A fluency or stuttering disorder is considered to be a significant interruption in the flow of speech. A fluency disorder is typically characterized by repetitions (sounds, syllables, words and/or prhrases), sound prolongations, and/or atypical breathing patterns (e.g. breath-holding, inappropriate sequencing of inhalation/exhalation). These speaking patterns may or may not be accompanied by secondary characteristics such as facial grimacing, eye blinking, excessive tension in the throat or neck...

At this time there is no known definite cause of a fluency disorder or stuttering. Many children go through a stage called "normal nonfluency" when they are first developing language. This stage is characterized mainly by repetitions of sounds, syllable, words and/or phrases, revisions (starting to say one thing and changing, or revising what is said) and/or use of interjections (um, uh). Normal nonfluencies usually sound "easy" and are not accompanied by "tension." You can help your language developing child by being a good listener (not interrupting, filling in words or speaking for your child/student), giving your child/student your attention when conversing (orienting your body/face/eyes towards him/her) and modeling the use of slow and easy speech.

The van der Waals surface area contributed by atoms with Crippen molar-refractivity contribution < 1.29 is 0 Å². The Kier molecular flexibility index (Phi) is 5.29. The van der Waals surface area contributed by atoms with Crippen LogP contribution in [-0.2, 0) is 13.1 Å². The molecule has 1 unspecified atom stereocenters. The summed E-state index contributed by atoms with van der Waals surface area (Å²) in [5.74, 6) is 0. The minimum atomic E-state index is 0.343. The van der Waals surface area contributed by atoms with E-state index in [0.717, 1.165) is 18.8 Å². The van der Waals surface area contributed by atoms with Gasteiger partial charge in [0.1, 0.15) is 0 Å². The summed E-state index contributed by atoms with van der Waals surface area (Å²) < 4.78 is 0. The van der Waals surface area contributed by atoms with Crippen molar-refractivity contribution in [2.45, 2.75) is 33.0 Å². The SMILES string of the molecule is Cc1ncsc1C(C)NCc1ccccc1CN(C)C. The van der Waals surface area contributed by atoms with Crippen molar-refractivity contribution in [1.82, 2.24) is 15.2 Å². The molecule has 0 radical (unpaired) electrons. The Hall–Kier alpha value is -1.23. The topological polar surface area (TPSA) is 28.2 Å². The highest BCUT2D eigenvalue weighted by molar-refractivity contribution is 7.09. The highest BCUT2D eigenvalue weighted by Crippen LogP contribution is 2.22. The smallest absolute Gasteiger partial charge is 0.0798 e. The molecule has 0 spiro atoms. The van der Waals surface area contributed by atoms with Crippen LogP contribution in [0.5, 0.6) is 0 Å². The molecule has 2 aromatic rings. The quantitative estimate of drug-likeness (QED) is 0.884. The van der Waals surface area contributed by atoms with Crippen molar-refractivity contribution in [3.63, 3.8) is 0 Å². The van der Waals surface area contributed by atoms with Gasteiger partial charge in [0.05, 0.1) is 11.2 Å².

For more information, visit the website for the Stuttering Foundation of America: www.stutteringhelp.org